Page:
Monday, 23 April 2012

By Nightfall (Author: Michael Cunningham)

The Blurb From Macmillan:

Peter and Rebecca Harris, midforties, are prosperous denizens of Manhattan. He’s an art dealer, she’s an editor. They live well. They have their troubles—their ebbing passions, their wayward daughter, and certain doubts about their careers—but they feel as though they’re happy. Happy enough. Until Rebecca’s much younger, look-alike brother, Ethan (known in the family as Mizzy, short for the Mistake), comes to visit. And after he arrives, nothing will ever be the same again.

This poetic and compelling masterpiece is a heartbreaking look at a marriage and the way we now live. Full of shocks and aftershocks, By Nightfall is a novel about the uses and meaning of beauty, and the place of love in our lives.

My Thoughts on "By Nightfall":

I was very much looking forward to meeting Mr Cunningham, particularly as a good friend whose taste in literature I respect is such an avid fan of his work. This was probably a very good introduction, being a book which is neither particularly long nor particularly confronting.

Unlike many readers, I didn’t dislike the main character, Peter. I actually found Peter to be a totally believable, rather likeable, character. Sure, he didn’t tell his wife about her younger brother’s continued drug use, but, quite without the complication of finding himself physically attracted to that younger brother, Mizzy (Ethan, “the Mistake”), simply the raising of such a subject is fraught with difficulties. After all, Peter’s wife – Rebecca - adores her little brother, wants to believe that he is brilliant, that he is genuine in his expressions to begin a new life and career, needs to believe that he has abandoned his drug use, is aware that he is in their home against her husband’s better judgement. How, then, does Peter tell his wife that she has been played by Mizzy, that far from being the sophisticated New Yorker which she believes herself to be, she has been taken-in and fallen under the spell of a typical druggie, simply one hiding behind the mask of beauty?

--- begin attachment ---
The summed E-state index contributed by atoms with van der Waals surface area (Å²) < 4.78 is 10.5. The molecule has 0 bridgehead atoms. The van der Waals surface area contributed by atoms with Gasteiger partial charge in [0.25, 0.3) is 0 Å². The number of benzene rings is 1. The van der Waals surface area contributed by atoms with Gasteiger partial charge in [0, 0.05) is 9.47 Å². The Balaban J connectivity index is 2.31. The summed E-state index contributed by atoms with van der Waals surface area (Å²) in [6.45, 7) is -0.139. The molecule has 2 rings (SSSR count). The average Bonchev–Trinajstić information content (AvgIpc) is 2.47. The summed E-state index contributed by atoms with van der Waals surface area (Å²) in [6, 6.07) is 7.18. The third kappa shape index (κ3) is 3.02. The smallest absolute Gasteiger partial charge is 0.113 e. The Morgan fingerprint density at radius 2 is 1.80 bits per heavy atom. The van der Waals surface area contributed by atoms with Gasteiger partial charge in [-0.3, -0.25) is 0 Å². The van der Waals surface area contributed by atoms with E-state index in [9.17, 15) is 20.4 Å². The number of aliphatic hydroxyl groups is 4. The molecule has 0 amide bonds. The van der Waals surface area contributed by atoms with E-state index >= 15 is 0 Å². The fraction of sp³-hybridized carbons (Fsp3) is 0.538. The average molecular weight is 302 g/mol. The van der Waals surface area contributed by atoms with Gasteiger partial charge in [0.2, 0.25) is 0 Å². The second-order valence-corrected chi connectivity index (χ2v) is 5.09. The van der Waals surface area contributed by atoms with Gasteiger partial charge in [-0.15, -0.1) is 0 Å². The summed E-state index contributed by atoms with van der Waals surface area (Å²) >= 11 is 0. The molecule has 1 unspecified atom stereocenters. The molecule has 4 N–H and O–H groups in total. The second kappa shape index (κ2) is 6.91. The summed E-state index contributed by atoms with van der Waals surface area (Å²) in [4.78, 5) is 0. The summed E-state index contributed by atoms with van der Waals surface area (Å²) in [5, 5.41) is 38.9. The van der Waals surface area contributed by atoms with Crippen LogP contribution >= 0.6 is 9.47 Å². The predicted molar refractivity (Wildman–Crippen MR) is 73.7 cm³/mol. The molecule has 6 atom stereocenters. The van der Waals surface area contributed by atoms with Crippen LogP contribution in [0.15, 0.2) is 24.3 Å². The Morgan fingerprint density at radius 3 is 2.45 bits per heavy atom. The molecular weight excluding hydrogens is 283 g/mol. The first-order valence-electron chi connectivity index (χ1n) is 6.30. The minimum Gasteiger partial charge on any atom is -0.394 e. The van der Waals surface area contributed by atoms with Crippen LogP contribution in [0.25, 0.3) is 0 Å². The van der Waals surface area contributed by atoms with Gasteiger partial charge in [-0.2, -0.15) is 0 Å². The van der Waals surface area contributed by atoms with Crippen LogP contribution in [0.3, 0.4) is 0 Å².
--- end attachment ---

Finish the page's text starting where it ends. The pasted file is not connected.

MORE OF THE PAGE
Was Peter wrong to allow himself to develop the feelings he did for Mizzy? I think those feelings were not really homosexual at all; I think they were a longing to reconnect with his dead brother and with the younger Rebecca, to feel younger than he ever has, and of course to become the owner of an object of beauty which he could normally not afford; as an art dealer, the perfect young male is the absolute work of art. And Peter, of course - no different to Rebecca - is used callously by Mizzy.  

What a nasty little piece of work is Mizzy! I would put him into one of those special categories of absolute cads which we come across periodically in literature, somebody in whom you find no redeeming qualities. Hiss, Mizzy – I hope you grow a wart on your nose, one with thick bristles sprouting from it.

There were a few passages in the book which I thought absolutely spot on, as per:

Peter philosophising:

            “The problem with the truth is, it’s so often mild and clichéd.”

Or talking here about his parents:

“Their father, handsome but a little blank, unfinished-looking, vaguely Finnish, never fully adapted to his good fortune in marrying their mother, and lived in his marriage the way an impoverished relation might live in the spare room.”

Peter again, and this perhaps is the entire back-story to his infatuation with the beautiful Mizzy:

“He was the reliable, unexceptional one; the good-enough boy.”

How terrible to be thus described, or to believe yourself to be thus described.

Further on in the book, a paragraph quoted frequently for the simple reason it is so beautifully eloquent and elegant:

“Peter glances out at the falling snow. Oh, little man. You have brought down your house not through passion but by neglect. You who dared to think of yourself as dangerous. You are guilty not of the epic transgressions but the tiny crimes. You have failed in the most base and human of ways – you have not imagined the lives of others.”

I think that is one of the finest paragraphs I have ever read.

I loved the last line of this book, “He begins to tell her everything that has happened.” Did he really? Honestly? Do you believe that? Not sure whether I do or no.

No comments:

Post a Comment